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Aussie man on meth charges in Bali faces 12 years

An Australian man living in Bali and facing up to 12 years behind bars for allegedly possessing methamphetamine has gone on a bizarre rant about the benefits of a mind-altering drug. Travis McLeod, 49, originally from Fremantle, appeared in a Denpasar court earlier this week accused of trying to buy just under one gram of…

An Australian man living in Bali and facing up to 12 years behind bars for allegedly possessing methamphetamine has gone on a bizarre rant about the benefits of a mind-altering drug.

Travis McLeod, 49, originally from Fremantle, appeared in a Denpasar court earlier this week accused of trying to buy just under one gram of meth.

According to a 7 News report, police allege Mr McLeod had “tens of kilos” of the psychotropic drug kratom at his villa.

According to a Daily Telegraph report, after arresting Mr McLeod for allegedly attempting to buy 0.8g of methamphetamine, police allegedly uncovered five jerry cans of ethanol, seven bottles of assorted chemicals, a dozen baking sheets, three Tupperware containers of green powdered kratom and multiple drug processing tools and paraphernalia, including a bong in Mr McLeod’s villa.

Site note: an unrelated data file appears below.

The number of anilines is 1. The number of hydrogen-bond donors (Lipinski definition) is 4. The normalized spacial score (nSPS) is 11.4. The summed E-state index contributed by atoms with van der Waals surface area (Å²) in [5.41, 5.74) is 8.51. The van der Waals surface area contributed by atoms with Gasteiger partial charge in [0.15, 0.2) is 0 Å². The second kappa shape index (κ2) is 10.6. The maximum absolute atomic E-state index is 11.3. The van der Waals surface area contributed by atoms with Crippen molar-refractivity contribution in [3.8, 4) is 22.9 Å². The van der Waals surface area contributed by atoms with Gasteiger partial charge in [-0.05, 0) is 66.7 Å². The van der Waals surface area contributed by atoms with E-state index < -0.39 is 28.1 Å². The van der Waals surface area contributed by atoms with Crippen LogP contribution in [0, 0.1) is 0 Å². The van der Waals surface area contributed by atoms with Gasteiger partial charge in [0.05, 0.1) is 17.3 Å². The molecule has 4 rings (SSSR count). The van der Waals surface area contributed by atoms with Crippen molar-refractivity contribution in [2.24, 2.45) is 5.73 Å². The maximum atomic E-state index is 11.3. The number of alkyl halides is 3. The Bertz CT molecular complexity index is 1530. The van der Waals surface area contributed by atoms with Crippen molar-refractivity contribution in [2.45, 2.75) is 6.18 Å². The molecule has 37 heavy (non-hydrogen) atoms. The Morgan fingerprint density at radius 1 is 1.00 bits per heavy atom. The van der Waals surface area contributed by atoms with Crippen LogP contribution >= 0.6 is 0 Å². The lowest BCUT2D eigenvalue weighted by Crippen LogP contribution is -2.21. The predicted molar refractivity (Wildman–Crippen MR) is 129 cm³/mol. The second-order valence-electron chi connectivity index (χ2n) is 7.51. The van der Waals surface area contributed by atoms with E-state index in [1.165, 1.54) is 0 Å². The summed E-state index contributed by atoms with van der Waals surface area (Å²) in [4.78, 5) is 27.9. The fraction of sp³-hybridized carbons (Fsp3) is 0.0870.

Speaking to reporters outside court, Mr McLeod said kratom, a plant native to southeast Asia that is legal in Indonesia but illegal in 17 countries including Australia, should “be made legal everywhere”.

“It should not be vilified in such a matter,” Mr McLeod, kitted out in an orange jumpsuit, said.

“Kratom is the answer to all the drug problems … all the ailments.”

Mr McLeod faces up to 12 years in prison and a $775,000 fine for the possession of methamphetamine.

It’s understood Mr McLeod has lived in Bali for two-and-a-half years and has spent time advocating for the legalisation of kratom.

Mr McLeod’s Facebook profile is littered with videos of him hunting for kratom in the jungles of Borneo, eating the leaves straight from the trees, and providing information about the drug and its supposed benefits to chronic pain sufferers.

Mr McLeod has two businesses in Australia – one in Perth and the other in Melbourne – that sell products to help people pass drug tests.

When McLeod opened Freo’s Finest in Richmond in 2015, his co-owner Alex McLeod told the Herald Sun they were providing a community service by helping people “not lose their jobs”. The businesses sell fake urine and detox shampoo.

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